How Jews And ‘Jee-ews’ Tell The Story Of Roy Moore — And A Polite Ugliness by the Forward

How Jews And ‘Jee-ews’ Tell The Story Of Roy Moore — And A Polite Ugliness

This may be the first time in American history when intonation has become a political issue. Of course, 2017 has been a year so chock full of disturbing firsts that it might be hard to pay attention to an extra syllable uttered by a losing candidate’s wife, but in this case, a little bit of well-placed Southern twang might just reveal a world-view.

The candidacy of Roy Moore for U.S. Senator in Alabama had many chilling aspects that made us want to cover our ears.

Then there’s the strange Jewish element that appeared in the final days of the campaign.

Moore’s wife mentioning that “fake news will tell you that we don’t care for Jews” and that “one of our attorneys is a Jew” sent shudders down some observers’ backs, and set Twitter aflame.

But I’d argue that the scariest part is pronunciation. Jee-ew. With two syllables.

The word Jews was uttered by Moore’s wife for so long that it can’t be missed. And at last count, that video clip was viewed 3.95 million times.

In response, Joan Walsh, national correspondent for The Nation, tweeted:

Somehow Kayla puts two syllables in “Jew.” Also watch Roy’s eyes pop open when she says it. @yashar is right: it never gets old!

Yashar Ali, of New York and The Huffington Post, tweeted that he had watched that much-viewed clip twenty times. If you haven’t seen it, tune in here:

And we surely have seen and heard this before, many more than twenty times. For centuries, it wasn’t just the word for Jew that was the problem — yid, Jude, juif — but how it was pronounced, which is, of course, an indicator of how it is perceived. Consider the phrase yiddishe kop — literally a Jewish head, and meaning “a Jewish mind” in Yiddish; that’s positive.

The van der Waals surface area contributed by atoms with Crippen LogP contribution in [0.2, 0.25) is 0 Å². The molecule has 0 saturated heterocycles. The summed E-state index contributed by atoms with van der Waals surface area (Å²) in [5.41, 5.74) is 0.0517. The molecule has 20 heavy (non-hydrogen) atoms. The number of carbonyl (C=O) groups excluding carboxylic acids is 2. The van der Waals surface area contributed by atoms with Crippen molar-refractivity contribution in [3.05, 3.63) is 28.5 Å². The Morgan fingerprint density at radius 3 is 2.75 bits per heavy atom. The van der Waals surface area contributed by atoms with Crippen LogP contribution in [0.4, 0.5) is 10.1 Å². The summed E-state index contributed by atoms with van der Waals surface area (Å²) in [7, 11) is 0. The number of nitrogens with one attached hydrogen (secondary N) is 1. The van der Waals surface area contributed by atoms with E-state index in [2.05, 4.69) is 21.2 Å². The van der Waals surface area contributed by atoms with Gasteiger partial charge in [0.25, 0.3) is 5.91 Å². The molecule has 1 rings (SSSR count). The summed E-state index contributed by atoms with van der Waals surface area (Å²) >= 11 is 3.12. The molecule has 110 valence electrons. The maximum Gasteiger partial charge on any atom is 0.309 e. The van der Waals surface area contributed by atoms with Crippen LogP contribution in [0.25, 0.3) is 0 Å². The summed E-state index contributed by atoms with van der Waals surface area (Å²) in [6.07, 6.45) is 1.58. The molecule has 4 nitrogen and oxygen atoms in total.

He’s a yid. Well, not that appealing, when uttered in a certain tone. A derisive tone. The same tone familiar to Russian speakers who detect the sneer in yevrai.

Traveling through Germany in 1998, I remember noticing the slow, extra syllable in juuuuden, in small towns, and in the neighborhood my grandfather grew up in in Germany. Juden or Juuuuuden indicates something, as, of course, does Judenrein, or Jew-free.

So does “Jew” or Jeeeeewwww in an Alabama drawl that emphasizes us against them.

We talk differently, that intonation says. We know who we are, and we know who we aren’t. Listen to my lips, not those fake journalists.

That smile and that intonation, are also, frankly, nods to a certain strain of Christianity. Forget moral values: it’s “Christian values” that matter, and more specifically, an interpretation of Christian values that puts views on abortion over care for the poor or care, for well, underage girls — as long as they’re not pregnant.

After all, Jews see abortion — that critical issue for so many evangelical voters — differently. It comes down to a definition of life, arguably the most important word of all. The word Jew, with two syllables, emphasizes what many of us know but don’t want to discuss: that Judeo-Christian values is a convenient term that paints over major departures in ideas, like when life begins.

And for all these reasons, the word Jew is a symbol for the ultimate not-us.

Jeeewww, with two syllables, is a nod to America’s emboldened current insiders. There’s the kind of Christian that should win elections — hint, hint, nod, nod, pro-life — and there’s the rest.

So even if it hurts your ears, crank up the volume on Moore’s wife’s comments. Listen two times, or twenty times, as Yashar Ali did. Look that smile in the eye. And consider what that intonation feels like, in your gut.

Of course, it’s easy to celebrate Democratic victory in Alabama, especially in a political year as dark as this one. Last night, after all, was a night when Benjy Sarlin of NBC News tweeted, in all caps: “TO ALL MY JEWISH FRIENDS, HAPPY HANNUKAH” — Doug Jones, twisting the knife.

But don’t let the combination of holiday joy and election relief erase the meaning of intonation, and the ugly hint in an extra syllable.

Aviya Kushner is The Forward’s language columnist and the author of The Grammar of God (Spiegel & Grau). Follow her on Twitter at @AviyaKushner

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